Machine Learning (ML) is a powerful tool that helps systems discover and learn patterns of user behavior. This happens when systems are fed data about people’s tastes, their preferences, and their interactions with various platforms. One well-known example is the system used by Netflix, which uses ML to recommend the best movies based on what their subscribers have already watched.

But how does machine learning influence user experience? What can we do to accelerate innovation in this field without losing sight of our main, UX-based objective? Those are tough questions but luckily, Google Design gives us some answers.

Here are 7 things designers need to remember when working with machine learning, according to the folks at Google Design.

1. You Still Have to do the Homework to Discover User Needs

Although ML is a powerful tool, it won’t be of much use if you don’t know anything about the needs of your users. It’s entirely possible to over-orchestrate things, ending up with a powerful ML system for a problem that’s easily solved without it, or even a problem that doesn’t exist.

Before investing in technology, it’s important to know your user and their needs. Otherwise, you won’t know what problem you need to solve. That’s just basic UX, of course, but don’t lose sight of it just because you’re working with ML.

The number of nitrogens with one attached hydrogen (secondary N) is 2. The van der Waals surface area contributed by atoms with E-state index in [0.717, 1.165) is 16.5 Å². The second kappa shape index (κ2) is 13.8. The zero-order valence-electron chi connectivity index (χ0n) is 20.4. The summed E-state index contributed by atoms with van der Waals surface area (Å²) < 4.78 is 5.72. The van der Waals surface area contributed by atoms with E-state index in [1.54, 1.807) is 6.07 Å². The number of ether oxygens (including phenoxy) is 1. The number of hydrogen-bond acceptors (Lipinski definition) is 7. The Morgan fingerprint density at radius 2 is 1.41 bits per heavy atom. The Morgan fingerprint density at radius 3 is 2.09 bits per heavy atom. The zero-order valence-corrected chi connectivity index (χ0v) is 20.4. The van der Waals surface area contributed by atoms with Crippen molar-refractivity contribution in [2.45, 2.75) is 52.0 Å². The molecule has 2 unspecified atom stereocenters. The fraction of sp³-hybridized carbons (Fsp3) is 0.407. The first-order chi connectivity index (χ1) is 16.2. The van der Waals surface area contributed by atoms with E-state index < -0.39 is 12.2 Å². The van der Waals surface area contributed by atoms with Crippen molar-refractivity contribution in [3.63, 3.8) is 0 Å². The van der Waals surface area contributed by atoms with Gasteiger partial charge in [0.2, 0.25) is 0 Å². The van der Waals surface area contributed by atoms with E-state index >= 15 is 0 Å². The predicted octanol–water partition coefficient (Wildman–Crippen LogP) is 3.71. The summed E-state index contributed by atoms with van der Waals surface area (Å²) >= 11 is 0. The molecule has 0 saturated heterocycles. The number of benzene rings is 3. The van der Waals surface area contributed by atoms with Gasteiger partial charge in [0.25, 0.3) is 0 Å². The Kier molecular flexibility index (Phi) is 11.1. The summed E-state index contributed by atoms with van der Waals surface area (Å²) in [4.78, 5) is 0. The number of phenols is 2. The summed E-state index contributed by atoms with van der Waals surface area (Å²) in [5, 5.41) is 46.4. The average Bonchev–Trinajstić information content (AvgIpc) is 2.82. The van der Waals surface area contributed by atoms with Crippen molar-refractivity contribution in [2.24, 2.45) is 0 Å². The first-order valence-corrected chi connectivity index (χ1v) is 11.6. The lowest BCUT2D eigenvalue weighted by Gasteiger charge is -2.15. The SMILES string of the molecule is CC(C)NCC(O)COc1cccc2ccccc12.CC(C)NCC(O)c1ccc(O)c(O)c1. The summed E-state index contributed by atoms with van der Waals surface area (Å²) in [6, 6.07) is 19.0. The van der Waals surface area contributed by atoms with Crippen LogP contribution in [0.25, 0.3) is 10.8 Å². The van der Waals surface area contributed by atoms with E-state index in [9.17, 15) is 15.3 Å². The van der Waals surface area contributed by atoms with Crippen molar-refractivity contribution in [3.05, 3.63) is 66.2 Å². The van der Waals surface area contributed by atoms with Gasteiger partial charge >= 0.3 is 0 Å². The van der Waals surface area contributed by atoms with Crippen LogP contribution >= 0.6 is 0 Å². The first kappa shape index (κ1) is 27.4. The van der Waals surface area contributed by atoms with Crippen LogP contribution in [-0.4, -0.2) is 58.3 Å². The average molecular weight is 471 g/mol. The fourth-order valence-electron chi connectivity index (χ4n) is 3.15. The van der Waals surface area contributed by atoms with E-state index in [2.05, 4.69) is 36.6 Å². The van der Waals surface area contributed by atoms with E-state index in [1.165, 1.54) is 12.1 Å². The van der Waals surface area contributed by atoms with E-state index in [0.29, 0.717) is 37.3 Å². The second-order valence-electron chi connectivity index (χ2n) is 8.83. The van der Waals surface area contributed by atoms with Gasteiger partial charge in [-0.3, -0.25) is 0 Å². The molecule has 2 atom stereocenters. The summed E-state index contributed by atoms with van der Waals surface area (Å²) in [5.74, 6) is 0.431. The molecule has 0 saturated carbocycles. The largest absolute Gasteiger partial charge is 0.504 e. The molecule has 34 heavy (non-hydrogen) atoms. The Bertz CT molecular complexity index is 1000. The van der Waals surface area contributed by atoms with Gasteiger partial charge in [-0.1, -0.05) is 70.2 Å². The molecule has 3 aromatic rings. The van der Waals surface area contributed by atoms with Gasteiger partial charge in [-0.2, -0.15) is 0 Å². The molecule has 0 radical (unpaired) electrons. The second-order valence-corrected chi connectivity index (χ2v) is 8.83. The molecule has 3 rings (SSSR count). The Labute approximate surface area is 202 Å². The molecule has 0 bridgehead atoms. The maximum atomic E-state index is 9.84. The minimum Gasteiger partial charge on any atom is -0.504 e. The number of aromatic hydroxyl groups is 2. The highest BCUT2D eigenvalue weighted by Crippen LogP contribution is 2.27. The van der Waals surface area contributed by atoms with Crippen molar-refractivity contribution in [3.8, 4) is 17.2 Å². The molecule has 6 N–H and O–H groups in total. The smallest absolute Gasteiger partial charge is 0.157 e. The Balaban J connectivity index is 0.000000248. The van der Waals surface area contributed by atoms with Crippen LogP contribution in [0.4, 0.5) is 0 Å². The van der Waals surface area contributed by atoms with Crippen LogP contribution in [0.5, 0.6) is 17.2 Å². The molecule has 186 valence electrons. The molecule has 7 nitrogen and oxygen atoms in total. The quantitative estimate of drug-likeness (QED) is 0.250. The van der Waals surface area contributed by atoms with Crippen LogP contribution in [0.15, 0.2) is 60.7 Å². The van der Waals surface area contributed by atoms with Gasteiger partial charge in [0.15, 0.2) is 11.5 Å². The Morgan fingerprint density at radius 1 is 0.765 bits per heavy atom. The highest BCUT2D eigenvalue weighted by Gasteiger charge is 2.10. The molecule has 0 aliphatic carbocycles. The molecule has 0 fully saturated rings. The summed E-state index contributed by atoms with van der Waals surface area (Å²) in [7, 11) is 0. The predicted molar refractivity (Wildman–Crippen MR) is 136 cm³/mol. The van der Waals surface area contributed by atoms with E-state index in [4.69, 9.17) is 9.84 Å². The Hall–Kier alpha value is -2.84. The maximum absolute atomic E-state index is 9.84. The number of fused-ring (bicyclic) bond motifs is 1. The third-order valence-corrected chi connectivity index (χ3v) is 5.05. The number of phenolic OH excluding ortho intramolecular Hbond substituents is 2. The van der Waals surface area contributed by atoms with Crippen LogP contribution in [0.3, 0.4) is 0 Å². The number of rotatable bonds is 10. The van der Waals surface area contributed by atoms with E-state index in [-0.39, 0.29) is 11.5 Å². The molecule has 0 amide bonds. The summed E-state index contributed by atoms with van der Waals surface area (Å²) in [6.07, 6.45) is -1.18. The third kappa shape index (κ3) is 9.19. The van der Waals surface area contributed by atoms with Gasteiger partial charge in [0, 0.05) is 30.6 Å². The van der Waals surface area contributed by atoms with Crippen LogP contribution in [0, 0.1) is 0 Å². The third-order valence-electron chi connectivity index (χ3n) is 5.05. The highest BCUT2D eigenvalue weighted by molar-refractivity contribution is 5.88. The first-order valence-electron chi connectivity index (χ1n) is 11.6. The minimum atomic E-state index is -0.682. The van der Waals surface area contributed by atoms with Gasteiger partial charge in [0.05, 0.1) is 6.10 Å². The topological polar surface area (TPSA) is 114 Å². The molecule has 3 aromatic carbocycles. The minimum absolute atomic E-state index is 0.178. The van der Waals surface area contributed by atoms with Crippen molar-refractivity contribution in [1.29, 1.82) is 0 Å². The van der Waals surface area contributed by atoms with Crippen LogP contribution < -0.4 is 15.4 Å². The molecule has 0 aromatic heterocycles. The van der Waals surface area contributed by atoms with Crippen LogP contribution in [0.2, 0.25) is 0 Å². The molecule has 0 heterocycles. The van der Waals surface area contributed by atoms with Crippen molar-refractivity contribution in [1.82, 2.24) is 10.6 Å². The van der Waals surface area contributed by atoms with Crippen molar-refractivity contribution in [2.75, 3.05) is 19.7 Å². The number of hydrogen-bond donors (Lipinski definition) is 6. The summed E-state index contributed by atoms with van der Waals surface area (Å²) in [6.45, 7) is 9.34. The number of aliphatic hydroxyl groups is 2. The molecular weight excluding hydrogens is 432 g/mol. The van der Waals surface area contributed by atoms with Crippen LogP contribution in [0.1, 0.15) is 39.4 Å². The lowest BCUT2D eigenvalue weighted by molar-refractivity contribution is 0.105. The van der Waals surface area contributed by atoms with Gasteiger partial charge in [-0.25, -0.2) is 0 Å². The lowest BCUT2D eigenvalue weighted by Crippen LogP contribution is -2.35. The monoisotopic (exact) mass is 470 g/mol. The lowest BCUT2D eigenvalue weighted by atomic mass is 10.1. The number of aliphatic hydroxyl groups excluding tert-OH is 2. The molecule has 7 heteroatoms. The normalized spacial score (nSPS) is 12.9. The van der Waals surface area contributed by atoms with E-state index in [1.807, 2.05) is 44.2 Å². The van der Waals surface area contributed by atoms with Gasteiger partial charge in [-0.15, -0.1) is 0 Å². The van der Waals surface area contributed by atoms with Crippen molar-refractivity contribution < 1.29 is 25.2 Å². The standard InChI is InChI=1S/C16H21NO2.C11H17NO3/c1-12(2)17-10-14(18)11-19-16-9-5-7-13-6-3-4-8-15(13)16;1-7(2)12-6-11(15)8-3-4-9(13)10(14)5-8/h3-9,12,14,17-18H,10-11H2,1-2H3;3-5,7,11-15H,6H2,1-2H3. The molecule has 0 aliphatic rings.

You can go about user research any way you please, from conducting interviews and surveys to analyzing help desk tickets and more. Only by first understanding the user and knowing what their problems are, can you hope to improve their experience through ML. In other words, the first step in the dev process hasn’t changed. It’s to put in the time to find out about the user and their needs.

2. ML Might Not Really Be the Solution Your Users Need

Once you identify the problems or needs of your users, you’ll need to consider everything carefully to see if ML can actually help with a solution.

The challenge at this point is to determine which of the following you’re dealing with:

  1. Experiences that require ML
  2. Experiences which will be improved by ML
  3. Experiences which will be degraded by the use of ML

Not all experiences will require the power of Machine Learning because there are processes that users prefer to take care of themselves.

In order to understand what tasks may require ML, here’s a three-step mini exercise:

  1. Describe how your user would best perform a task
  2. If your user performed this task again, imagine how you could simplify things for them
  3. Describe what could be assumed by the user if a human were on the other end rather than a machine

This should help you to know what assumptions people have when they’re working on a project involving ML.

A good example of a task that doesn’t require ML is email attachment reminders. When the user is going to send an email but forgets to attach a file, a pop-up informs them that they haven’t attached anything yet. The pop-up is triggered when the word “Attached” or “Attachment” is included in the body of the email.

This does not require ML but it helps us to understand the importance of knowing the path the user takes to carry out a task.

For this activity we recommend making a User Journey Map or a detailed User Flow.

3. Prototyping is Possible, and There are 2 Ways to Do It